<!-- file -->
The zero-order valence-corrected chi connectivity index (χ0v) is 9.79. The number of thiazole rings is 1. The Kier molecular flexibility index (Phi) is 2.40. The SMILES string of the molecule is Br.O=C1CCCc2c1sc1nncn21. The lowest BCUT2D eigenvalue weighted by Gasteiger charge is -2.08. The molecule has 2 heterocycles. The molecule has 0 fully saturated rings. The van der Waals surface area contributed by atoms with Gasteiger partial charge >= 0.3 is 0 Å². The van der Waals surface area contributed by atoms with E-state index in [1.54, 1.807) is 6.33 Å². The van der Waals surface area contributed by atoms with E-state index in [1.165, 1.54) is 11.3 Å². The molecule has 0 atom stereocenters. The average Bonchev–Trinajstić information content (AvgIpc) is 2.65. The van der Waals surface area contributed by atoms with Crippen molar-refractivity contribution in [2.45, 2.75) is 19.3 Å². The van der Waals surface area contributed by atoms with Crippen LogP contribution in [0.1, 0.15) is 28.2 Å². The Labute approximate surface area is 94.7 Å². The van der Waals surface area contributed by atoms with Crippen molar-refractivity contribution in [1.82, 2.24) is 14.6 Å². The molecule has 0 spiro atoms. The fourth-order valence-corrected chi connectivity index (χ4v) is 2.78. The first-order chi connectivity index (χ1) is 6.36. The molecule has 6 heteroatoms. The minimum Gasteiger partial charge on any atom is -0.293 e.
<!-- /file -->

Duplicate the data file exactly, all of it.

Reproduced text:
The zero-order valence-corrected chi connectivity index (χ0v) is 9.79. The number of thiazole rings is 1. The Kier molecular flexibility index (Phi) is 2.40. The SMILES string of the molecule is Br.O=C1CCCc2c1sc1nncn21. The lowest BCUT2D eigenvalue weighted by Gasteiger charge is -2.08. The molecule has 2 heterocycles. The molecule has 0 fully saturated rings. The van der Waals surface area contributed by atoms with Gasteiger partial charge >= 0.3 is 0 Å². The van der Waals surface area contributed by atoms with E-state index in [1.54, 1.807) is 6.33 Å². The van der Waals surface area contributed by atoms with E-state index in [1.165, 1.54) is 11.3 Å². The molecule has 0 atom stereocenters. The average Bonchev–Trinajstić information content (AvgIpc) is 2.65. The van der Waals surface area contributed by atoms with Crippen molar-refractivity contribution in [2.45, 2.75) is 19.3 Å². The van der Waals surface area contributed by atoms with Crippen LogP contribution in [0.1, 0.15) is 28.2 Å². The Labute approximate surface area is 94.7 Å². The van der Waals surface area contributed by atoms with Crippen molar-refractivity contribution in [1.82, 2.24) is 14.6 Å². The molecule has 0 spiro atoms. The fourth-order valence-corrected chi connectivity index (χ4v) is 2.78. The first-order chi connectivity index (χ1) is 6.36. The molecule has 6 heteroatoms. The minimum Gasteiger partial charge on any atom is -0.293 e.